“Hostility towards sophists was a significant factor in the decision of the Athenian dēmos to condemn Socrates to the death penalty for impiety. Anytus, who was one of Socrates’ accusers at his trial, was clearly unconcerned with details such as that the man he accused did not claim to teach aretē or extract fees for so doing. He is depicted by Plato as suggesting that sophists are the ruin of all those who come into contact with them and as advocating their expulsion from the city (Meno, 91c-92c). Equally as revealing, in terms of attitudes towards the sophists, is Socrates’ discussion with Hippocrates, a wealthy young Athenian keen to become a pupil of Protagoras (Protagoras, 312a). Hippocrates is so eager to meet Protagoras that he wakes Socrates in the early hours of the morning, yet later concedes that he himself would be ashamed to be known as a sophist by his fellow citizens. <^>
“Plato depicts Protagoras as well aware of the hostility and resentment engendered by his profession (Protagoras, 316c-e). It is not surprising, Protagoras suggests, that foreigners who profess to be wise and persuade the wealthy youth of powerful cities to forsake their family and friends and consort with them would arouse suspicion. Indeed, Protagoras claims that the sophistic art is an ancient one, but that sophists of old, including poets such as Homer, Hesiod and Simonides, prophets, seers and even physical trainers, deliberately did not adopt the name for fear of persecution. Protagoras says that while he has adopted a strategy of openly professing to be a sophist, he has taken other precautions – perhaps including his association with the Athenian general Pericles – in order to secure his safety. <^>
“The low standing of the sophists in Athenian public opinion does not stem from a single source. No doubt suspicion of intellectuals among the many was a factor. New money and democratic decision-making, however, also constituted a threat to the conservative Athenian aristocratic establishment. This threatening social change is reflected in the attitudes towards the concept of excellence or virtue (aretē) alluded to in the summary above. Whereas in the Homeric epics aretē generally denotes the strength and courage of a real man, in the second half of the fifth century B.C.E. it increasingly became associated with success in public affairs through rhetorical persuasion.” <^>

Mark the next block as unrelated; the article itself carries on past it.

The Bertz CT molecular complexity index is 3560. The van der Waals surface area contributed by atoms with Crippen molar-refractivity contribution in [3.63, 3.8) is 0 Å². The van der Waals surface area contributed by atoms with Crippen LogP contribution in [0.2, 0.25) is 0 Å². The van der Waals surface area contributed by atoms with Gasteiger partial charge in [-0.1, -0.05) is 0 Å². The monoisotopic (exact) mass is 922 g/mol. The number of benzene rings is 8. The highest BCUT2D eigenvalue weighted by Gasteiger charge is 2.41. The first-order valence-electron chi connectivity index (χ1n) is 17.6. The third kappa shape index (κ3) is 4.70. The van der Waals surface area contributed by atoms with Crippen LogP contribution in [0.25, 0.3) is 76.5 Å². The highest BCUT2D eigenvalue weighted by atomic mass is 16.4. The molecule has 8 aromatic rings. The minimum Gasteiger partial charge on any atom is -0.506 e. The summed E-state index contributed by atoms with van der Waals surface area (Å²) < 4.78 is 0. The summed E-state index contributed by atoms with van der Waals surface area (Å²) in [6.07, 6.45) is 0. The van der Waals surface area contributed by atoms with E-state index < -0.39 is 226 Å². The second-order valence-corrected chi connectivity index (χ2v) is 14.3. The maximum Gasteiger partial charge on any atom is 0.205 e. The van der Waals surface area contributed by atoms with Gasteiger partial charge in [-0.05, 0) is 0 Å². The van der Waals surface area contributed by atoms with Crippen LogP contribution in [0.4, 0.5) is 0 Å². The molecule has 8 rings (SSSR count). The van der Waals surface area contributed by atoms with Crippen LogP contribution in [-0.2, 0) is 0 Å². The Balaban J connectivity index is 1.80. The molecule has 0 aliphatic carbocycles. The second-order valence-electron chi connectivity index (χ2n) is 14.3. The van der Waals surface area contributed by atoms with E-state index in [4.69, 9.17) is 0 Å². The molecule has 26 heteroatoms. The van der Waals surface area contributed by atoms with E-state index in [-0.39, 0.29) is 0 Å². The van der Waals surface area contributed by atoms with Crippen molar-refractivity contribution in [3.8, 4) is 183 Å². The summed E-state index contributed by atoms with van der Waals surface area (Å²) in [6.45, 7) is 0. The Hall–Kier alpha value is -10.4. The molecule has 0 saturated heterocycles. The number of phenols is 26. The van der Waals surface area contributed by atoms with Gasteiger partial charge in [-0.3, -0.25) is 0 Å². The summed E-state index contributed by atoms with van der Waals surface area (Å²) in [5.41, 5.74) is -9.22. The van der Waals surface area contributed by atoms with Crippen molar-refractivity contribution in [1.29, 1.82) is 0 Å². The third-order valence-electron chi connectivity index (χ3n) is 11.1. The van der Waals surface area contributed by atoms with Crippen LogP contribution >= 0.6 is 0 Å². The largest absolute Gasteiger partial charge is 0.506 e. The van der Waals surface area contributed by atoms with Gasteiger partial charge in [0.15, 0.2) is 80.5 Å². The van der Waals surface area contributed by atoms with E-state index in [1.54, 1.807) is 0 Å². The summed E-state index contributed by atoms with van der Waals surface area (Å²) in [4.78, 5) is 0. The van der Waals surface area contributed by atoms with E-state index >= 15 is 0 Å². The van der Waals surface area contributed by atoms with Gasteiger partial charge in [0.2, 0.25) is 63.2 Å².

Rhetoric and Persuasion and Sophist Education
The Sophists had a special speech-making school for generals and statesman. Protagoras taught his students many useful tips including never let "vowels fall in adjacent positions, for this would create a halting effect, nor is it right to end one word and begin the next with same syllable." The leader's most famous speech, Panegyric, took nearly 15 years to compose. [Source: "The Creators" by Daniel Boorstin,"]
According to the Internet Encyclopedia of Philosophy: “In the context of Athenian political life of the late fifth century B.C.E. the importance of skill in persuasive speech, or rhetoric, cannot be underestimated. The development of democracy made mastery of the spoken word not only a precondition of political success but also indispensable as a form of self-defence in the event that one was subject to a lawsuit. The sophists accordingly answered a growing need among the young and ambitious. Meno, an ambitious pupil of Gorgias, says that the aretē – and hence function – of a man is to rule over people, that is, manage his public affairs so as to benefit his friends and harm his enemies (73c-d). This is a long-standing ideal, but one best realised in democratic Athens through rhetoric. Rhetoric was thus the core of the sophistic education (Protagoras, 318e), even if most sophists professed to teach a broader range of subjects. [Source: Internet Encyclopedia of Philosophy (IEP) <^>]
“Suspicion towards the sophists was also informed by their departure from the aristocratic model of education (paideia). Since Homeric Greece, paideia had been the preoccupation of the ruling nobles and was based around a set of moral precepts befitting an aristocratic warrior class. The business model of the sophists presupposed that aretē could be taught to all free citizens, a claim that Protagoras implicitly defends in his great speech regarding the origins of justice. The sophists were thus a threat to the status quo because they made an indiscriminate promise – assuming capacity to pay fees – to provide the young and ambitious with the power to prevail in public life. <^>
“One could therefore loosely define sophists as paid teachers of aretē, where the latter is understood in terms of the capacity to attain and exercise political power through persuasive speech. This is only a starting point, however, and the broad and significant intellectual achievement of the sophists, which we will consider in the following two sections, has led some to ask whether it is possible or desirable to attribute them with a unique method or outlook that would serve as a unifying characteristic while also differentiating them from philosophers. <^>